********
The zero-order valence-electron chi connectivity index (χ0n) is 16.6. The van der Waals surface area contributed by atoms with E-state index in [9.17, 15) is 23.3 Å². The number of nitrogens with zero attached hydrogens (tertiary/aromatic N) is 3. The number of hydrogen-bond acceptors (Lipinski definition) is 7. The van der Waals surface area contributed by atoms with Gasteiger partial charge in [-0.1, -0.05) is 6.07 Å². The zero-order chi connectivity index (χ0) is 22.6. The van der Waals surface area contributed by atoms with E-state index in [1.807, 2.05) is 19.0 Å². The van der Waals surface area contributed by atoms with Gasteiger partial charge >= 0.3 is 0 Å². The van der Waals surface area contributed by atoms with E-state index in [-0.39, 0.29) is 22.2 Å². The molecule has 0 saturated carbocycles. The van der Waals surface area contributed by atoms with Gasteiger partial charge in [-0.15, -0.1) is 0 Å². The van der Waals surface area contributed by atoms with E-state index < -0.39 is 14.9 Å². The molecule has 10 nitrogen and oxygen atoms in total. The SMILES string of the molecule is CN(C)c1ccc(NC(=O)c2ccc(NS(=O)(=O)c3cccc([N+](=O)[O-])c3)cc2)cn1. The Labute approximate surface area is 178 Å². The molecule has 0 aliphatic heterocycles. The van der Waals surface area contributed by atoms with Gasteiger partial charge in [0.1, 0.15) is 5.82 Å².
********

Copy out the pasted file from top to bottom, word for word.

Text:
The zero-order valence-electron chi connectivity index (χ0n) is 16.6. The van der Waals surface area contributed by atoms with E-state index in [9.17, 15) is 23.3 Å². The number of nitrogens with zero attached hydrogens (tertiary/aromatic N) is 3. The number of hydrogen-bond acceptors (Lipinski definition) is 7. The van der Waals surface area contributed by atoms with Gasteiger partial charge in [-0.1, -0.05) is 6.07 Å². The zero-order chi connectivity index (χ0) is 22.6. The van der Waals surface area contributed by atoms with E-state index in [1.807, 2.05) is 19.0 Å². The van der Waals surface area contributed by atoms with Gasteiger partial charge >= 0.3 is 0 Å². The van der Waals surface area contributed by atoms with E-state index in [-0.39, 0.29) is 22.2 Å². The molecule has 0 saturated carbocycles. The van der Waals surface area contributed by atoms with Gasteiger partial charge in [-0.15, -0.1) is 0 Å². The van der Waals surface area contributed by atoms with E-state index < -0.39 is 14.9 Å². The molecule has 10 nitrogen and oxygen atoms in total. The SMILES string of the molecule is CN(C)c1ccc(NC(=O)c2ccc(NS(=O)(=O)c3cccc([N+](=O)[O-])c3)cc2)cn1. The Labute approximate surface area is 178 Å². The molecule has 0 aliphatic heterocycles. The van der Waals surface area contributed by atoms with Gasteiger partial charge in [0.1, 0.15) is 5.82 Å².